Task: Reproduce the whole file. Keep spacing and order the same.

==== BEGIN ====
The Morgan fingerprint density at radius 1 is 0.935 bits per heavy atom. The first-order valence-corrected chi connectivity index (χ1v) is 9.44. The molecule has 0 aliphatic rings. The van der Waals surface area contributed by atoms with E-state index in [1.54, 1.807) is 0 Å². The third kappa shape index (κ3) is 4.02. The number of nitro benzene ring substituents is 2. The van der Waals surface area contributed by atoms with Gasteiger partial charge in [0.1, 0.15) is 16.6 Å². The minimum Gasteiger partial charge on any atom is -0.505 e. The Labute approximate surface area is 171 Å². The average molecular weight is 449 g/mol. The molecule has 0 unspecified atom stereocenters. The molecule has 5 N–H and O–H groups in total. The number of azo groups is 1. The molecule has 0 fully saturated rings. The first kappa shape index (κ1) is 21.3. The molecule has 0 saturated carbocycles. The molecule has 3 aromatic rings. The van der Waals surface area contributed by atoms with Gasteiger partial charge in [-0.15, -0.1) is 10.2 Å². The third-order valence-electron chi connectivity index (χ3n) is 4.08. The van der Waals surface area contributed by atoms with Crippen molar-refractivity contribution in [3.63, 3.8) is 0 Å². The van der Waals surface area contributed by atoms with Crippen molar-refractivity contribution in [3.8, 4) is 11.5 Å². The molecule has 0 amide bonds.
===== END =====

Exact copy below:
The Morgan fingerprint density at radius 1 is 0.935 bits per heavy atom. The first-order valence-corrected chi connectivity index (χ1v) is 9.44. The molecule has 0 aliphatic rings. The van der Waals surface area contributed by atoms with E-state index in [1.54, 1.807) is 0 Å². The third kappa shape index (κ3) is 4.02. The number of nitro benzene ring substituents is 2. The van der Waals surface area contributed by atoms with Gasteiger partial charge in [0.1, 0.15) is 16.6 Å². The minimum Gasteiger partial charge on any atom is -0.505 e. The Labute approximate surface area is 171 Å². The average molecular weight is 449 g/mol. The molecule has 0 unspecified atom stereocenters. The molecule has 5 N–H and O–H groups in total. The number of azo groups is 1. The molecule has 0 fully saturated rings. The first kappa shape index (κ1) is 21.3. The molecule has 0 saturated carbocycles. The molecule has 3 aromatic rings. The van der Waals surface area contributed by atoms with Gasteiger partial charge in [-0.15, -0.1) is 10.2 Å². The third-order valence-electron chi connectivity index (χ3n) is 4.08. The van der Waals surface area contributed by atoms with Crippen molar-refractivity contribution in [3.63, 3.8) is 0 Å². The van der Waals surface area contributed by atoms with Crippen molar-refractivity contribution in [3.8, 4) is 11.5 Å². The molecule has 0 amide bonds.